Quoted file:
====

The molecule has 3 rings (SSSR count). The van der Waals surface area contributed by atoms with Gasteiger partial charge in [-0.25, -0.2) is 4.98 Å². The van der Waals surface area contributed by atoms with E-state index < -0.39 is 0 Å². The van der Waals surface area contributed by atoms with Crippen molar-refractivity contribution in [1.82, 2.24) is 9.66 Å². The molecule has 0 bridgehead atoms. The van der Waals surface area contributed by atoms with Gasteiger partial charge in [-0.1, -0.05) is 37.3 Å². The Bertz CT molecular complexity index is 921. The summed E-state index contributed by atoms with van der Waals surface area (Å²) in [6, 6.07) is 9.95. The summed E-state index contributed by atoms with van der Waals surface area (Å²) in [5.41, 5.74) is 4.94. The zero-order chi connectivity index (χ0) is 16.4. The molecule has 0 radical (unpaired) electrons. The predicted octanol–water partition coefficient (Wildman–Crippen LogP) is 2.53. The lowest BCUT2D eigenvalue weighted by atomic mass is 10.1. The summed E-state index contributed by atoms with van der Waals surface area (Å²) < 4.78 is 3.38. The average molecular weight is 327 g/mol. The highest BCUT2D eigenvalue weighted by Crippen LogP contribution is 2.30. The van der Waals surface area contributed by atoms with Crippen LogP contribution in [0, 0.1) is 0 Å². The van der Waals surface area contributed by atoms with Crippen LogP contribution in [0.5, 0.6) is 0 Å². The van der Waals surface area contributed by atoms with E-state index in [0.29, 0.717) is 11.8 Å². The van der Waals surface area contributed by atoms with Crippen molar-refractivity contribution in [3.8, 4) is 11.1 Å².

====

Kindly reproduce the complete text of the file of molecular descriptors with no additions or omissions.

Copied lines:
The molecule has 3 rings (SSSR count). The van der Waals surface area contributed by atoms with Gasteiger partial charge in [-0.25, -0.2) is 4.98 Å². The van der Waals surface area contributed by atoms with E-state index < -0.39 is 0 Å². The van der Waals surface area contributed by atoms with Crippen molar-refractivity contribution in [1.82, 2.24) is 9.66 Å². The molecule has 0 bridgehead atoms. The van der Waals surface area contributed by atoms with Gasteiger partial charge in [-0.1, -0.05) is 37.3 Å². The Bertz CT molecular complexity index is 921. The summed E-state index contributed by atoms with van der Waals surface area (Å²) in [6, 6.07) is 9.95. The summed E-state index contributed by atoms with van der Waals surface area (Å²) in [5.41, 5.74) is 4.94. The zero-order chi connectivity index (χ0) is 16.4. The molecule has 0 radical (unpaired) electrons. The predicted octanol–water partition coefficient (Wildman–Crippen LogP) is 2.53. The lowest BCUT2D eigenvalue weighted by atomic mass is 10.1. The summed E-state index contributed by atoms with van der Waals surface area (Å²) < 4.78 is 3.38. The average molecular weight is 327 g/mol. The highest BCUT2D eigenvalue weighted by Crippen LogP contribution is 2.30. The van der Waals surface area contributed by atoms with Crippen LogP contribution in [0, 0.1) is 0 Å². The van der Waals surface area contributed by atoms with Crippen LogP contribution in [0.5, 0.6) is 0 Å². The van der Waals surface area contributed by atoms with E-state index in [0.29, 0.717) is 11.8 Å². The van der Waals surface area contributed by atoms with Crippen molar-refractivity contribution in [3.8, 4) is 11.1 Å².